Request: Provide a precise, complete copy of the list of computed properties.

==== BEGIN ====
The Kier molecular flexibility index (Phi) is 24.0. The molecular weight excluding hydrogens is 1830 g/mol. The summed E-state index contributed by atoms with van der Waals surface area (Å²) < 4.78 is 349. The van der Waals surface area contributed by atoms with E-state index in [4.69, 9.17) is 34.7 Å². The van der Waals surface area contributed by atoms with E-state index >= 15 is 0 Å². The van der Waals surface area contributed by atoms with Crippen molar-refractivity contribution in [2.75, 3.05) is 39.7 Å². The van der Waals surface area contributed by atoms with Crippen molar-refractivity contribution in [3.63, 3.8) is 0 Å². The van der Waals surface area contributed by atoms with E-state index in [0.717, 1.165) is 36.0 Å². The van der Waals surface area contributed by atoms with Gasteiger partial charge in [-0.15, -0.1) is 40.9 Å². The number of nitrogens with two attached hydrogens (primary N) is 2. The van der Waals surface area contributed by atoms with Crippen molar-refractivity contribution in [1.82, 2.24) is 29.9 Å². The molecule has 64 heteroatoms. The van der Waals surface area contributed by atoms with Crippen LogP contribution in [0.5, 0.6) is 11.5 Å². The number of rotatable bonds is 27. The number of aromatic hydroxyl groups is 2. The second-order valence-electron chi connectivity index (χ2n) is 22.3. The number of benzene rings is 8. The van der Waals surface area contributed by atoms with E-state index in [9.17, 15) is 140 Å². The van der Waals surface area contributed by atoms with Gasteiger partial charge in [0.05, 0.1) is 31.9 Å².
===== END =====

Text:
The Kier molecular flexibility index (Phi) is 24.0. The molecular weight excluding hydrogens is 1830 g/mol. The summed E-state index contributed by atoms with van der Waals surface area (Å²) < 4.78 is 349. The van der Waals surface area contributed by atoms with E-state index in [4.69, 9.17) is 34.7 Å². The van der Waals surface area contributed by atoms with E-state index >= 15 is 0 Å². The van der Waals surface area contributed by atoms with Crippen molar-refractivity contribution in [2.75, 3.05) is 39.7 Å². The van der Waals surface area contributed by atoms with Crippen molar-refractivity contribution in [3.63, 3.8) is 0 Å². The van der Waals surface area contributed by atoms with E-state index in [0.717, 1.165) is 36.0 Å². The van der Waals surface area contributed by atoms with Gasteiger partial charge in [-0.15, -0.1) is 40.9 Å². The number of nitrogens with two attached hydrogens (primary N) is 2. The van der Waals surface area contributed by atoms with Crippen molar-refractivity contribution in [1.82, 2.24) is 29.9 Å². The molecule has 64 heteroatoms. The van der Waals surface area contributed by atoms with Crippen LogP contribution in [0.5, 0.6) is 11.5 Å². The number of rotatable bonds is 27. The number of aromatic hydroxyl groups is 2. The second-order valence-electron chi connectivity index (χ2n) is 22.3. The number of benzene rings is 8. The van der Waals surface area contributed by atoms with E-state index in [9.17, 15) is 140 Å². The van der Waals surface area contributed by atoms with Gasteiger partial charge in [0.05, 0.1) is 31.9 Å².